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For Pa. small towns, there are better ways to manage pension plans

Irina Zhorov/WESA
Homer City Police Chief, Louis Sacco, is one of just three people in the borough's police pension plan. The borough pays high administrative fees for the plan's management.

Homer City Police Chief, Louis Sacco, is one of just three people – two active and one retired – in his pension plan. He drives around the tiny borough, about 50 miles East of Pittsburgh, with views of looming power plant stacks in the distance and a partly shuttered Main Street.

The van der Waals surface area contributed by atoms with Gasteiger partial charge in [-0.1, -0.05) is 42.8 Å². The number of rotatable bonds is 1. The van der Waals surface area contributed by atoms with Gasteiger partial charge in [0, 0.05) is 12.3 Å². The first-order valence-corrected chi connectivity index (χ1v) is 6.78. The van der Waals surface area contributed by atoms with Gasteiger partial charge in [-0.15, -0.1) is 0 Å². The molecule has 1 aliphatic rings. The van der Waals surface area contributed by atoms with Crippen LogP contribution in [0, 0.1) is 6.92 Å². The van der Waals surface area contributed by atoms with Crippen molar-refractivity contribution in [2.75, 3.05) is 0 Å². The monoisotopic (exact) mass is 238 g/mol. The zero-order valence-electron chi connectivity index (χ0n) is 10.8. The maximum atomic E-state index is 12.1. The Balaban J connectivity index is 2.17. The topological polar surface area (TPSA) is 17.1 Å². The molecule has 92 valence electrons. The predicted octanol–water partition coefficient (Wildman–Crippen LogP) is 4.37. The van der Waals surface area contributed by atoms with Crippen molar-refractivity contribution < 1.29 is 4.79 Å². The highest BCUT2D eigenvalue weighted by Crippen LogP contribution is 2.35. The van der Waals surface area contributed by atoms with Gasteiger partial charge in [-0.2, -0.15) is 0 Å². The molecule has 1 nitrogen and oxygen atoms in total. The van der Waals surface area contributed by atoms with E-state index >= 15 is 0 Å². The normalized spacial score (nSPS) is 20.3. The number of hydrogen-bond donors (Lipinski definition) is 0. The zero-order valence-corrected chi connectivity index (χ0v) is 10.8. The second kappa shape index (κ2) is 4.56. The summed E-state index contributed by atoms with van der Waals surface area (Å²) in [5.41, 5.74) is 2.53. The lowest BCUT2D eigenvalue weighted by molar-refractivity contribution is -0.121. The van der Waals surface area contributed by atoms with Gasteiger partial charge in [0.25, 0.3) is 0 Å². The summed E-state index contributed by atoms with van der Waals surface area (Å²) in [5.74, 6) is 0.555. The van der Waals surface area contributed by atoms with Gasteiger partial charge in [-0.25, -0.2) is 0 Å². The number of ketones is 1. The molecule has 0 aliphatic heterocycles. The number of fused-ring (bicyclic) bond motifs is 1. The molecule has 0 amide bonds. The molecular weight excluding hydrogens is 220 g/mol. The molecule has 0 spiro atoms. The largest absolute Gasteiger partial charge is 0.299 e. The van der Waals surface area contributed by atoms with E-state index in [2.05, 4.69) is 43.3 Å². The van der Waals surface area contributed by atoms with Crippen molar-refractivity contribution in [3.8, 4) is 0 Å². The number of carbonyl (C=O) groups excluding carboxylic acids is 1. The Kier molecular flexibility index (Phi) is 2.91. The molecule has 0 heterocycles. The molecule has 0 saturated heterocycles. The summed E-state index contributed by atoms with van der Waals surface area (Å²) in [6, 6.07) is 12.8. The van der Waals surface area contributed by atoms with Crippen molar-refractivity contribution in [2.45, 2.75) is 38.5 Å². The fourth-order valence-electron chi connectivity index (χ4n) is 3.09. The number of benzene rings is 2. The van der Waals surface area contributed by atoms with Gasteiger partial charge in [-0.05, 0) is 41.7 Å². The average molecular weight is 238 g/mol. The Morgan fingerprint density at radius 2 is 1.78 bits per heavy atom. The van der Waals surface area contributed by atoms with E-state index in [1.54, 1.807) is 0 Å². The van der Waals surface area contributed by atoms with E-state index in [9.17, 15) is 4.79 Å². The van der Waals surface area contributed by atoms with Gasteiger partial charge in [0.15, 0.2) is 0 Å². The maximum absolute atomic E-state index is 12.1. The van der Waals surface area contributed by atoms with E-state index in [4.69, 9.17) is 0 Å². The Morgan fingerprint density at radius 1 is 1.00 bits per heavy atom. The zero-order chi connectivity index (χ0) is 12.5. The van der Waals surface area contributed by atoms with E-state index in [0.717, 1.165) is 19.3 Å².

He’s constantly waving at passersby, many of them people he grew up with, people whose tax payments help fund his pension. What’s it feel like to be the guy in such a small plan? I ask.

He laughs. “That’s not only the pension, that’s a lot of things. You know, when somebody needs something, everybody’s got that guy, I’m that guy in Homer City.”   

This is the last of a series of stories on Pennsylvania's municipal pensions, which has aired on WPSU this week and last. Read the full version of this report at Keystone Crossroads' website. Keystone Crossroads is a statewide public media initiative reporting on the challenges facing Pennsylvania cities. WPSU is a participating station.

Irina Zhorov was WESA’s reporter for Keystone Crossroads, a statewide public media initiative focused on issues in older Pennsylvania communities.
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